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Waking Up This Way Could Be A Sign Of Serious Health Issues

We’ve written before at HuffPost UK about how hearing a thudding sound when you’re falling asleep can reveal heart issues. 

Well, it turns out that gasping when you wake up ― especially if you’re waking up in the middle of the night, or if the gasp itself wakes you up ― could be another sign it’s time to visit your GP. 

That’s because the sensation can be a symptom of sleep apnoea, which the NHS says “needs to be treated because it can lead to more serious problems” like high blood pressure and increased stroke risk.


How can I tell if it’s sleep apnoea? 

“Gasping at night can be caused by a lot of things,” otolaryngologist Omar G. Ahmed, MD, who treats sleep disorders at Houston Methodist Hospital, shared with WebMD

It can be caused by anxiety and panic attacks instead of a respiratory condition, the doctor says. 

But the NHS advises you see a GP if your breathing stops and starts while you sleep (you can ask your partner about this, or record yourself as you sleep), if you make gasping, snorting or choking noises while you sleep, and if you always feel very tired during the day. 

These may be signs of sleep apnoea. 

Other symptoms include waking up often during the night, snoring loudly, and finding it hard to concentrate during the day. You may also face headaches when you wake up and have mood swings as the day progresses.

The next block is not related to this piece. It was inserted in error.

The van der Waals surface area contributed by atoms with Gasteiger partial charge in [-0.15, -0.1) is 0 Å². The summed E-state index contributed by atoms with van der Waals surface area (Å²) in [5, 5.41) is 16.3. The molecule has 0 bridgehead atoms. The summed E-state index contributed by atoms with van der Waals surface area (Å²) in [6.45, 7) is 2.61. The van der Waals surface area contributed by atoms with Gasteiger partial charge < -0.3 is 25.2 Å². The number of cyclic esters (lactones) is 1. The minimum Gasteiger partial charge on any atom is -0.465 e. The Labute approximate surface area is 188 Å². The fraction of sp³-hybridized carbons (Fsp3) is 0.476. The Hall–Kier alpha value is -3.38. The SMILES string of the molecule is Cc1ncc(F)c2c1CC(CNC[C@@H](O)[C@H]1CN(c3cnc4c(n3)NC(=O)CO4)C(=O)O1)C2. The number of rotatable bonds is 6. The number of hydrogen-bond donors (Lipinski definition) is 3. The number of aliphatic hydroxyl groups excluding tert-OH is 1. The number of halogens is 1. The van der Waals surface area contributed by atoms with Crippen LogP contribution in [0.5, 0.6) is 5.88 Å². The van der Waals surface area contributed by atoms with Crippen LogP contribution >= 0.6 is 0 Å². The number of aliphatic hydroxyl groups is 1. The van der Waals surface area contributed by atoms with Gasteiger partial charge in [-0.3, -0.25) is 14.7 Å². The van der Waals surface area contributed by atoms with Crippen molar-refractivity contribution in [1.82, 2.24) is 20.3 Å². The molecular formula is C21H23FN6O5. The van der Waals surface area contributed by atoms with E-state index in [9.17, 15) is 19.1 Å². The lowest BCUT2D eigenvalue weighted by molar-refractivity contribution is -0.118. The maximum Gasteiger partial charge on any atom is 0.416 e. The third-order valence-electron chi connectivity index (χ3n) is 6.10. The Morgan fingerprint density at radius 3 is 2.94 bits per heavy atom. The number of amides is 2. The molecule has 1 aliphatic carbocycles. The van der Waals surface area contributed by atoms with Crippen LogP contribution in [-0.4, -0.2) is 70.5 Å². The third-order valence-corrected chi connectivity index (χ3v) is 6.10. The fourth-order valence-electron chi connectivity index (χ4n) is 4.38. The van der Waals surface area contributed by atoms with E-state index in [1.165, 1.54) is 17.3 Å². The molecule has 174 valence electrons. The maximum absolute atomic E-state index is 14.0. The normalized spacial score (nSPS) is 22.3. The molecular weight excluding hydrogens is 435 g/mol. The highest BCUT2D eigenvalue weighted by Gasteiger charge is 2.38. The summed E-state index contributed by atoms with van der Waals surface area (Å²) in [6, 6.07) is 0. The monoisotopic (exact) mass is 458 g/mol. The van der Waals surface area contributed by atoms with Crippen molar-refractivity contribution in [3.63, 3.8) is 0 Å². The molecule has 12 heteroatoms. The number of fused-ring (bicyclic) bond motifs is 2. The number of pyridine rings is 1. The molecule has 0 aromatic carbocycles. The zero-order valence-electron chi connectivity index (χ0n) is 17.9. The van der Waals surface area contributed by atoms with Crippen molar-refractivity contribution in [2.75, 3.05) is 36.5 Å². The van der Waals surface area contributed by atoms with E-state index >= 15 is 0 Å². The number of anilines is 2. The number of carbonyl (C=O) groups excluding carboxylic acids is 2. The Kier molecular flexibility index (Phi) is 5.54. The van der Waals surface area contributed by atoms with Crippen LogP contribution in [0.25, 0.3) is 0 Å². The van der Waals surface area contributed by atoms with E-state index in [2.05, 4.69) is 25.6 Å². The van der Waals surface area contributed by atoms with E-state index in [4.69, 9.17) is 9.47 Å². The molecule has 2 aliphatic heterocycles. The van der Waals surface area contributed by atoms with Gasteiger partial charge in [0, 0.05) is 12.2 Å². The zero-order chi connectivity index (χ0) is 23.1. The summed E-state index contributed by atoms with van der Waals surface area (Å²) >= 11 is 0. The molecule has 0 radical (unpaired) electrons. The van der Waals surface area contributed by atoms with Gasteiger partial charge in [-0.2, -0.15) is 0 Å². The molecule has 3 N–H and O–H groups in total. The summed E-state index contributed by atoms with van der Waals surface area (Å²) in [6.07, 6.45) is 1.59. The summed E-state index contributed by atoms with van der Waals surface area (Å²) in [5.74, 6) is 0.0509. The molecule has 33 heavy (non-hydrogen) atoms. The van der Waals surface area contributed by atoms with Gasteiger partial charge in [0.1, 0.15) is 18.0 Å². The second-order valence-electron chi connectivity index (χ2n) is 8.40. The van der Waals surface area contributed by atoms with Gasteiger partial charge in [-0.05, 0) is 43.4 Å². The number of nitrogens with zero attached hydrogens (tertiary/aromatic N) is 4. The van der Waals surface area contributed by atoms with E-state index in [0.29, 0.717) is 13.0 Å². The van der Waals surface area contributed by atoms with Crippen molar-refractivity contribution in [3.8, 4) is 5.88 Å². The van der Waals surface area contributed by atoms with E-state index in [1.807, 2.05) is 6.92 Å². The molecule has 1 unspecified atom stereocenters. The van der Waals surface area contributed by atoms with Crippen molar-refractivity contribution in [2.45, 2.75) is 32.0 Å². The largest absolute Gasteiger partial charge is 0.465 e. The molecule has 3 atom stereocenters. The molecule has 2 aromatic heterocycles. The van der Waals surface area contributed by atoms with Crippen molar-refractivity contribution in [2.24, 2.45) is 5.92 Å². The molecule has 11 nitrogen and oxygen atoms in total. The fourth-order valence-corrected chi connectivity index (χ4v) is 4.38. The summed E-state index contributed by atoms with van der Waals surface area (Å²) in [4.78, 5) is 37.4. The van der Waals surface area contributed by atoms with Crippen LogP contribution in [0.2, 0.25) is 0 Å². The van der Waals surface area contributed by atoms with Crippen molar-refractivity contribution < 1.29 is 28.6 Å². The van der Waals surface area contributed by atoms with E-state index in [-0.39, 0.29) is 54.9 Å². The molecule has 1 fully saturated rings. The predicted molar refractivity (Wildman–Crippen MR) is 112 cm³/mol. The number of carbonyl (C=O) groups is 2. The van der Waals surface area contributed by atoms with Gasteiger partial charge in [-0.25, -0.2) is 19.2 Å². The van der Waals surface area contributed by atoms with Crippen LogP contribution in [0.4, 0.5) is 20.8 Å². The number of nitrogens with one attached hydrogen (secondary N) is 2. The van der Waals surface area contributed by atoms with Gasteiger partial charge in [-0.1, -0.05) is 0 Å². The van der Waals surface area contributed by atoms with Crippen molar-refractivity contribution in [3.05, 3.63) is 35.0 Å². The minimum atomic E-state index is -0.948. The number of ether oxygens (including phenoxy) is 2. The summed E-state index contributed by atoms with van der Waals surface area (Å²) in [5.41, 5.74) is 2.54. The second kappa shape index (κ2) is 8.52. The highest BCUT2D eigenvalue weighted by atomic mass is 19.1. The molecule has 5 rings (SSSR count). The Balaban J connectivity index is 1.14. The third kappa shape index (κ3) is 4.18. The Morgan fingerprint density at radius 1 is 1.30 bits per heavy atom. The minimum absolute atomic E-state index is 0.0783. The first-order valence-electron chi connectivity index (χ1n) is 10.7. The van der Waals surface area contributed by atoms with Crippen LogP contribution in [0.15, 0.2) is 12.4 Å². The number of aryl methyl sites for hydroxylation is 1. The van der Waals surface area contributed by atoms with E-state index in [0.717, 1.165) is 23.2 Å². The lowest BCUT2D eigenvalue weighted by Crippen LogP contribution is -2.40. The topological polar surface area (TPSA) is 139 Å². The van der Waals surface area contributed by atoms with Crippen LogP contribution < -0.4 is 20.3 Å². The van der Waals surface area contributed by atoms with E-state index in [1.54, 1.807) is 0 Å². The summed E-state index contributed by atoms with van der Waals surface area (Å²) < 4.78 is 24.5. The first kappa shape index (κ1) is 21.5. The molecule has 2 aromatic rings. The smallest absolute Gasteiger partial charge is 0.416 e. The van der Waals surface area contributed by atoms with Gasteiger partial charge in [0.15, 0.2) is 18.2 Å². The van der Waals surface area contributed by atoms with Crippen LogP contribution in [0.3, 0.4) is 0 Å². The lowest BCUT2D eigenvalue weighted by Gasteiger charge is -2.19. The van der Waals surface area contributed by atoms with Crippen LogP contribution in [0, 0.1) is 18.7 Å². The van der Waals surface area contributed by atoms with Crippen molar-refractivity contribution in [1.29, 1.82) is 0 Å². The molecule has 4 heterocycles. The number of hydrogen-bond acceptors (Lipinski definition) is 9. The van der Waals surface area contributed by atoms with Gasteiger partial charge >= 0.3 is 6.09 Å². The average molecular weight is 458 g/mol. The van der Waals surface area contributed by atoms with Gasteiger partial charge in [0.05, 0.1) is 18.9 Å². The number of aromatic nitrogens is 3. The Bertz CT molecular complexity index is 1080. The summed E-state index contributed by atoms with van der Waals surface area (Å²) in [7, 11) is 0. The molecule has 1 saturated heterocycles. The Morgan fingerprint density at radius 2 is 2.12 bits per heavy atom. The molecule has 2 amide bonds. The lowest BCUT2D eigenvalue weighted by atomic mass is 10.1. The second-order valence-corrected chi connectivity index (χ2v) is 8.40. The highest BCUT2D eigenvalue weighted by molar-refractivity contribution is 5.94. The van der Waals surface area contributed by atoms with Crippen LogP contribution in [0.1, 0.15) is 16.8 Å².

What types of sleep apnoea are there? 

There are two main types of sleep apnoea ― obstructive sleep apnoea (OSA) and central sleep apnea (CSA). 

OSA is the most common type, and is caused by physical obstructions to the airway (like your tongue and other tissue getting in the way of your throat).

This type of sleep apnoea “can sometimes be treated by making lifestyle changes like losing weight, giving up smoking and reducing how much alcohol you drink,” the NHS says.

“But many people need to use a device called a CPAP machine. You’ll be given this for free on the NHS if you need it.”

CSA, on the other hand, is caused by issues in your brain ― the stem, which is responsible for regulating breathing, simply goes haywire as you sleep. 

It can happen in premature babies and those with underlying conditions affecting the brain and/or nervous system, and treatments range from allowing premature children’s brains to mature to using a BPAP respiratory machine.

Surgery and medications are also sometimes used to treat CSA.

If you suspect either kind of apnoea, see your doctor ASAP. “Sleep apnoea can be serious if it’s not diagnosed and treated,” the NHS warns.

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